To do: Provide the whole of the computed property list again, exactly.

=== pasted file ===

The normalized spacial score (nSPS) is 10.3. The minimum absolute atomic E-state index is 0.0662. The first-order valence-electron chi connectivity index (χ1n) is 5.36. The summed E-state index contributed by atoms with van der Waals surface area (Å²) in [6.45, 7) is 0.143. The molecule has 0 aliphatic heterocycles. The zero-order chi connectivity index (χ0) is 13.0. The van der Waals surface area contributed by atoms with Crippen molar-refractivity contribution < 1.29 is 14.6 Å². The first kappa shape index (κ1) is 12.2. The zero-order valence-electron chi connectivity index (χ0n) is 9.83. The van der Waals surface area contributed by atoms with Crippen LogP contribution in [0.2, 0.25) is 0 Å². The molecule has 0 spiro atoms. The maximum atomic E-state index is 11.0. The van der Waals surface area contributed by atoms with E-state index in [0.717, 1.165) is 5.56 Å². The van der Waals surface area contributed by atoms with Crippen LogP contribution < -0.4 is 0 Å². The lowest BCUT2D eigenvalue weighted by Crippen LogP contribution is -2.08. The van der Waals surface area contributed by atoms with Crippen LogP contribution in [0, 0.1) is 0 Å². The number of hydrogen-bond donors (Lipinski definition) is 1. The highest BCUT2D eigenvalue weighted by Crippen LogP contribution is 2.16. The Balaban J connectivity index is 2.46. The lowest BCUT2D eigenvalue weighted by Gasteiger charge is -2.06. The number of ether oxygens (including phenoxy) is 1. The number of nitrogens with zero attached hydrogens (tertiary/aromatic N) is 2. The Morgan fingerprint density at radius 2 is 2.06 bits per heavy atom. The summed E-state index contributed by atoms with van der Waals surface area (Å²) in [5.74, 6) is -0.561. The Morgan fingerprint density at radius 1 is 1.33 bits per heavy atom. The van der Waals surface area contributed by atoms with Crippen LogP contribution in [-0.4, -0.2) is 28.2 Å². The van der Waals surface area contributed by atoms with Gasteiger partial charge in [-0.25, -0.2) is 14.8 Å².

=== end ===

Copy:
The normalized spacial score (nSPS) is 10.3. The minimum absolute atomic E-state index is 0.0662. The first-order valence-electron chi connectivity index (χ1n) is 5.36. The summed E-state index contributed by atoms with van der Waals surface area (Å²) in [6.45, 7) is 0.143. The molecule has 0 aliphatic heterocycles. The zero-order chi connectivity index (χ0) is 13.0. The van der Waals surface area contributed by atoms with Crippen molar-refractivity contribution < 1.29 is 14.6 Å². The first kappa shape index (κ1) is 12.2. The zero-order valence-electron chi connectivity index (χ0n) is 9.83. The van der Waals surface area contributed by atoms with Crippen LogP contribution in [0.2, 0.25) is 0 Å². The molecule has 0 spiro atoms. The maximum atomic E-state index is 11.0. The van der Waals surface area contributed by atoms with E-state index in [0.717, 1.165) is 5.56 Å². The van der Waals surface area contributed by atoms with Crippen LogP contribution < -0.4 is 0 Å². The lowest BCUT2D eigenvalue weighted by Crippen LogP contribution is -2.08. The van der Waals surface area contributed by atoms with Crippen LogP contribution in [0, 0.1) is 0 Å². The number of hydrogen-bond donors (Lipinski definition) is 1. The highest BCUT2D eigenvalue weighted by Crippen LogP contribution is 2.16. The Balaban J connectivity index is 2.46. The lowest BCUT2D eigenvalue weighted by Gasteiger charge is -2.06. The number of ether oxygens (including phenoxy) is 1. The number of nitrogens with zero attached hydrogens (tertiary/aromatic N) is 2. The Morgan fingerprint density at radius 2 is 2.06 bits per heavy atom. The summed E-state index contributed by atoms with van der Waals surface area (Å²) in [5.74, 6) is -0.561. The Morgan fingerprint density at radius 1 is 1.33 bits per heavy atom. The van der Waals surface area contributed by atoms with Crippen LogP contribution in [-0.4, -0.2) is 28.2 Å². The van der Waals surface area contributed by atoms with Gasteiger partial charge in [-0.25, -0.2) is 14.8 Å².